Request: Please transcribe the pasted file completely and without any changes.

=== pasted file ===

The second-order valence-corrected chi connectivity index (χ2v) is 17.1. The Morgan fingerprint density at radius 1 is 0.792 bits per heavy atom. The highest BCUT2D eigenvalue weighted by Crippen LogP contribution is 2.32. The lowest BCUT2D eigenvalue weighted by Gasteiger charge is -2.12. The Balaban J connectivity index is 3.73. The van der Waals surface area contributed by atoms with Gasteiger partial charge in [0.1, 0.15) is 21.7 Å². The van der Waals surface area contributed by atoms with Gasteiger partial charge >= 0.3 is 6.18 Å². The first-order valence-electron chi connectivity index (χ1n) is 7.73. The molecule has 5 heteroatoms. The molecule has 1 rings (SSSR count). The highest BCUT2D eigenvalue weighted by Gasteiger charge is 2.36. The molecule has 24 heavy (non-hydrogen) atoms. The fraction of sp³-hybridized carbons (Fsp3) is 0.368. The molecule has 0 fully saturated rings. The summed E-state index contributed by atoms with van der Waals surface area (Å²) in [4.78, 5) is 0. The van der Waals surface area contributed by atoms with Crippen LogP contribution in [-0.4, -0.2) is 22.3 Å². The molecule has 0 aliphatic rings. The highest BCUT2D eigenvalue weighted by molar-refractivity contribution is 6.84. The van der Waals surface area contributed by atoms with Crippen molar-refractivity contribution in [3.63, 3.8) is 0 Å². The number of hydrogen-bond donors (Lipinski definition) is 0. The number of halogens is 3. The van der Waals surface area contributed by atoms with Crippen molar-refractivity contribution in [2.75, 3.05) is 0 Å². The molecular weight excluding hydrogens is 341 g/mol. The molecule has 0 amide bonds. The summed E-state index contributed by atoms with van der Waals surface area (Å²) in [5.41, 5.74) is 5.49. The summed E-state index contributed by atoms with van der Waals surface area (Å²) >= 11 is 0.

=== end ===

The second-order valence-corrected chi connectivity index (χ2v) is 17.1. The Morgan fingerprint density at radius 1 is 0.792 bits per heavy atom. The highest BCUT2D eigenvalue weighted by Crippen LogP contribution is 2.32. The lowest BCUT2D eigenvalue weighted by Gasteiger charge is -2.12. The Balaban J connectivity index is 3.73. The van der Waals surface area contributed by atoms with Gasteiger partial charge in [0.1, 0.15) is 21.7 Å². The van der Waals surface area contributed by atoms with Gasteiger partial charge >= 0.3 is 6.18 Å². The first-order valence-electron chi connectivity index (χ1n) is 7.73. The molecule has 5 heteroatoms. The molecule has 1 rings (SSSR count). The highest BCUT2D eigenvalue weighted by Gasteiger charge is 2.36. The molecule has 24 heavy (non-hydrogen) atoms. The fraction of sp³-hybridized carbons (Fsp3) is 0.368. The molecule has 0 fully saturated rings. The summed E-state index contributed by atoms with van der Waals surface area (Å²) in [4.78, 5) is 0. The van der Waals surface area contributed by atoms with Crippen LogP contribution in [-0.4, -0.2) is 22.3 Å². The molecule has 0 aliphatic rings. The highest BCUT2D eigenvalue weighted by molar-refractivity contribution is 6.84. The van der Waals surface area contributed by atoms with Crippen molar-refractivity contribution in [3.63, 3.8) is 0 Å². The number of hydrogen-bond donors (Lipinski definition) is 0. The number of halogens is 3. The van der Waals surface area contributed by atoms with Crippen molar-refractivity contribution in [2.75, 3.05) is 0 Å². The molecular weight excluding hydrogens is 341 g/mol. The molecule has 0 amide bonds. The summed E-state index contributed by atoms with van der Waals surface area (Å²) in [5.41, 5.74) is 5.49. The summed E-state index contributed by atoms with van der Waals surface area (Å²) >= 11 is 0.